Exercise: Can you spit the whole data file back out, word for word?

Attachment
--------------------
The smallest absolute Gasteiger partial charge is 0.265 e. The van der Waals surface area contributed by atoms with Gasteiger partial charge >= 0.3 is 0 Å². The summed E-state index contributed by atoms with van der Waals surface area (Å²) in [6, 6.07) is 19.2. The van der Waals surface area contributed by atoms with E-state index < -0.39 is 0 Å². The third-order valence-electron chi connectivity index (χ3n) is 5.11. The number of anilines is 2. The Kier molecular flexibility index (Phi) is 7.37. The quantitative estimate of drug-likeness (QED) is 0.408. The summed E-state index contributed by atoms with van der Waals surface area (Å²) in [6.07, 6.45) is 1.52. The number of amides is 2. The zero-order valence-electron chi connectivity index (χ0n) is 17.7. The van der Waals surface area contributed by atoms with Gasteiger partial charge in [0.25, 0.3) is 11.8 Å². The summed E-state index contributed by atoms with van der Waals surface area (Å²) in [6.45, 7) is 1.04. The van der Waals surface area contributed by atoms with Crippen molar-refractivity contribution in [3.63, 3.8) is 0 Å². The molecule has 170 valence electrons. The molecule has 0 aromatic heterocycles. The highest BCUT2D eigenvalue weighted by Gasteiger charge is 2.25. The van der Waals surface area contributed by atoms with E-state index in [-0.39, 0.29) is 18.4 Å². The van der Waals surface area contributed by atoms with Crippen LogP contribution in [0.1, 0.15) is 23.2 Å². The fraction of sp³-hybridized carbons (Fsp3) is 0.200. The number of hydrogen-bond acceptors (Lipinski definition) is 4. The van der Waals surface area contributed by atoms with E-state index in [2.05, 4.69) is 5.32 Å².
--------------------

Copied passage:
The smallest absolute Gasteiger partial charge is 0.265 e. The van der Waals surface area contributed by atoms with Gasteiger partial charge >= 0.3 is 0 Å². The summed E-state index contributed by atoms with van der Waals surface area (Å²) in [6, 6.07) is 19.2. The van der Waals surface area contributed by atoms with E-state index < -0.39 is 0 Å². The third-order valence-electron chi connectivity index (χ3n) is 5.11. The number of anilines is 2. The Kier molecular flexibility index (Phi) is 7.37. The quantitative estimate of drug-likeness (QED) is 0.408. The summed E-state index contributed by atoms with van der Waals surface area (Å²) in [6.07, 6.45) is 1.52. The number of amides is 2. The zero-order valence-electron chi connectivity index (χ0n) is 17.7. The van der Waals surface area contributed by atoms with Gasteiger partial charge in [0.25, 0.3) is 11.8 Å². The summed E-state index contributed by atoms with van der Waals surface area (Å²) in [6.45, 7) is 1.04. The van der Waals surface area contributed by atoms with Crippen molar-refractivity contribution in [3.63, 3.8) is 0 Å². The molecule has 170 valence electrons. The molecule has 0 aromatic heterocycles. The highest BCUT2D eigenvalue weighted by Gasteiger charge is 2.25. The van der Waals surface area contributed by atoms with E-state index in [-0.39, 0.29) is 18.4 Å². The van der Waals surface area contributed by atoms with Crippen LogP contribution in [0.1, 0.15) is 23.2 Å². The fraction of sp³-hybridized carbons (Fsp3) is 0.200. The number of hydrogen-bond acceptors (Lipinski definition) is 4. The van der Waals surface area contributed by atoms with E-state index in [2.05, 4.69) is 5.32 Å².